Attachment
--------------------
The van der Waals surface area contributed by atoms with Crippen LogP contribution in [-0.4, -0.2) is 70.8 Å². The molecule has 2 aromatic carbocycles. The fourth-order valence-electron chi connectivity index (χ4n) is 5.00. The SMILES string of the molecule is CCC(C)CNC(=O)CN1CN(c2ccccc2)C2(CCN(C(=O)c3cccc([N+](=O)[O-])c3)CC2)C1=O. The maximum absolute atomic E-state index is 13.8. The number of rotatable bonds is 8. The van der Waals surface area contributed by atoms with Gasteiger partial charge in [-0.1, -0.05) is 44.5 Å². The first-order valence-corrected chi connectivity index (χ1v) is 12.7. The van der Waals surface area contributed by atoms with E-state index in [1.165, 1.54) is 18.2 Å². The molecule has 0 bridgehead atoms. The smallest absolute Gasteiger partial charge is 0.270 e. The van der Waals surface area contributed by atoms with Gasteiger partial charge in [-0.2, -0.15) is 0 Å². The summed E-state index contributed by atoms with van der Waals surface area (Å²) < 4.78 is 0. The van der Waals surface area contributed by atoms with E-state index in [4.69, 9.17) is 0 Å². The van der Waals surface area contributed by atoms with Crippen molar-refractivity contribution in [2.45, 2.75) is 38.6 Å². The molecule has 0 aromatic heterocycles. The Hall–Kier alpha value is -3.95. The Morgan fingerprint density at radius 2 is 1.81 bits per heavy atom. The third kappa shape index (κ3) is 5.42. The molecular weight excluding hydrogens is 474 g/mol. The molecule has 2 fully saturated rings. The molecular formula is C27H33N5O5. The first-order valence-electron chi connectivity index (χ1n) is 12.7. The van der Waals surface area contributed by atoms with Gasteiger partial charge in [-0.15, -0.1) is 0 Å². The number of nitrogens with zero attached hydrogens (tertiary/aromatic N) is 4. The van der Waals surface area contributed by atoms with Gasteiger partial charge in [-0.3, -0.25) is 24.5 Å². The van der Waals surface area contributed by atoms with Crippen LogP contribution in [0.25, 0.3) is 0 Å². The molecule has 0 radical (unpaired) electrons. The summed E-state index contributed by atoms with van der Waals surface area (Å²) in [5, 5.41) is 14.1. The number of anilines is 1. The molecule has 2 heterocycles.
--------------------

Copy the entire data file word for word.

The van der Waals surface area contributed by atoms with Crippen LogP contribution in [-0.4, -0.2) is 70.8 Å². The molecule has 2 aromatic carbocycles. The fourth-order valence-electron chi connectivity index (χ4n) is 5.00. The SMILES string of the molecule is CCC(C)CNC(=O)CN1CN(c2ccccc2)C2(CCN(C(=O)c3cccc([N+](=O)[O-])c3)CC2)C1=O. The maximum absolute atomic E-state index is 13.8. The number of rotatable bonds is 8. The van der Waals surface area contributed by atoms with Gasteiger partial charge in [-0.1, -0.05) is 44.5 Å². The first-order valence-corrected chi connectivity index (χ1v) is 12.7. The van der Waals surface area contributed by atoms with E-state index in [1.165, 1.54) is 18.2 Å². The molecule has 0 bridgehead atoms. The smallest absolute Gasteiger partial charge is 0.270 e. The van der Waals surface area contributed by atoms with Gasteiger partial charge in [-0.2, -0.15) is 0 Å². The summed E-state index contributed by atoms with van der Waals surface area (Å²) < 4.78 is 0. The van der Waals surface area contributed by atoms with E-state index in [4.69, 9.17) is 0 Å². The van der Waals surface area contributed by atoms with Crippen molar-refractivity contribution in [2.45, 2.75) is 38.6 Å². The molecule has 0 aromatic heterocycles. The Hall–Kier alpha value is -3.95. The Morgan fingerprint density at radius 2 is 1.81 bits per heavy atom. The third kappa shape index (κ3) is 5.42. The molecular weight excluding hydrogens is 474 g/mol. The molecule has 2 fully saturated rings. The molecular formula is C27H33N5O5. The first-order valence-electron chi connectivity index (χ1n) is 12.7. The van der Waals surface area contributed by atoms with Gasteiger partial charge in [-0.15, -0.1) is 0 Å². The number of nitrogens with zero attached hydrogens (tertiary/aromatic N) is 4. The van der Waals surface area contributed by atoms with Gasteiger partial charge in [-0.3, -0.25) is 24.5 Å². The van der Waals surface area contributed by atoms with Crippen LogP contribution in [0.25, 0.3) is 0 Å². The molecule has 0 radical (unpaired) electrons. The summed E-state index contributed by atoms with van der Waals surface area (Å²) in [5, 5.41) is 14.1. The number of anilines is 1. The molecule has 2 heterocycles.